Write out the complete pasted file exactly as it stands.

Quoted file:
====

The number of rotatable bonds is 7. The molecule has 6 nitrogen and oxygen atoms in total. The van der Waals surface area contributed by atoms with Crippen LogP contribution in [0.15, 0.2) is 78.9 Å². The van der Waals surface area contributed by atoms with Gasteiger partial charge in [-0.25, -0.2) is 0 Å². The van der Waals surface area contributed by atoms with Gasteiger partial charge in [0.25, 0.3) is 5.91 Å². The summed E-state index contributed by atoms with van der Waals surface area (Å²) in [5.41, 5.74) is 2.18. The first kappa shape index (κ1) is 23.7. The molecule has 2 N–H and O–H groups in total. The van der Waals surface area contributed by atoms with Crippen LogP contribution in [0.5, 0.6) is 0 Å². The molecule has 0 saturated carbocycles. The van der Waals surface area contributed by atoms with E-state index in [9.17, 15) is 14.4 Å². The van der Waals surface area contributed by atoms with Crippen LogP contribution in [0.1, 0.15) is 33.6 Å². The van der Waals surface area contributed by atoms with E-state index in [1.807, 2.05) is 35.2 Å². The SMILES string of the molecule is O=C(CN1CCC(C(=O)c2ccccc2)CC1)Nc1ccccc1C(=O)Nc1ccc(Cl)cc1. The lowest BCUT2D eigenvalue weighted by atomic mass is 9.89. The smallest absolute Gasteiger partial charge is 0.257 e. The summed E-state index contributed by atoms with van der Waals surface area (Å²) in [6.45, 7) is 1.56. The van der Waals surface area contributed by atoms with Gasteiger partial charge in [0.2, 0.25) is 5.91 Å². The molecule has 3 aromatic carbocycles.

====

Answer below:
The number of rotatable bonds is 7. The molecule has 6 nitrogen and oxygen atoms in total. The van der Waals surface area contributed by atoms with Crippen LogP contribution in [0.15, 0.2) is 78.9 Å². The van der Waals surface area contributed by atoms with Gasteiger partial charge in [-0.25, -0.2) is 0 Å². The van der Waals surface area contributed by atoms with Gasteiger partial charge in [0.25, 0.3) is 5.91 Å². The summed E-state index contributed by atoms with van der Waals surface area (Å²) in [5.41, 5.74) is 2.18. The first kappa shape index (κ1) is 23.7. The molecule has 2 N–H and O–H groups in total. The van der Waals surface area contributed by atoms with Crippen LogP contribution in [0.5, 0.6) is 0 Å². The molecule has 0 saturated carbocycles. The van der Waals surface area contributed by atoms with E-state index in [9.17, 15) is 14.4 Å². The van der Waals surface area contributed by atoms with Crippen LogP contribution in [0.1, 0.15) is 33.6 Å². The van der Waals surface area contributed by atoms with E-state index in [1.807, 2.05) is 35.2 Å². The SMILES string of the molecule is O=C(CN1CCC(C(=O)c2ccccc2)CC1)Nc1ccccc1C(=O)Nc1ccc(Cl)cc1. The lowest BCUT2D eigenvalue weighted by atomic mass is 9.89. The smallest absolute Gasteiger partial charge is 0.257 e. The summed E-state index contributed by atoms with van der Waals surface area (Å²) in [6.45, 7) is 1.56. The van der Waals surface area contributed by atoms with Gasteiger partial charge in [0.2, 0.25) is 5.91 Å². The molecule has 3 aromatic carbocycles.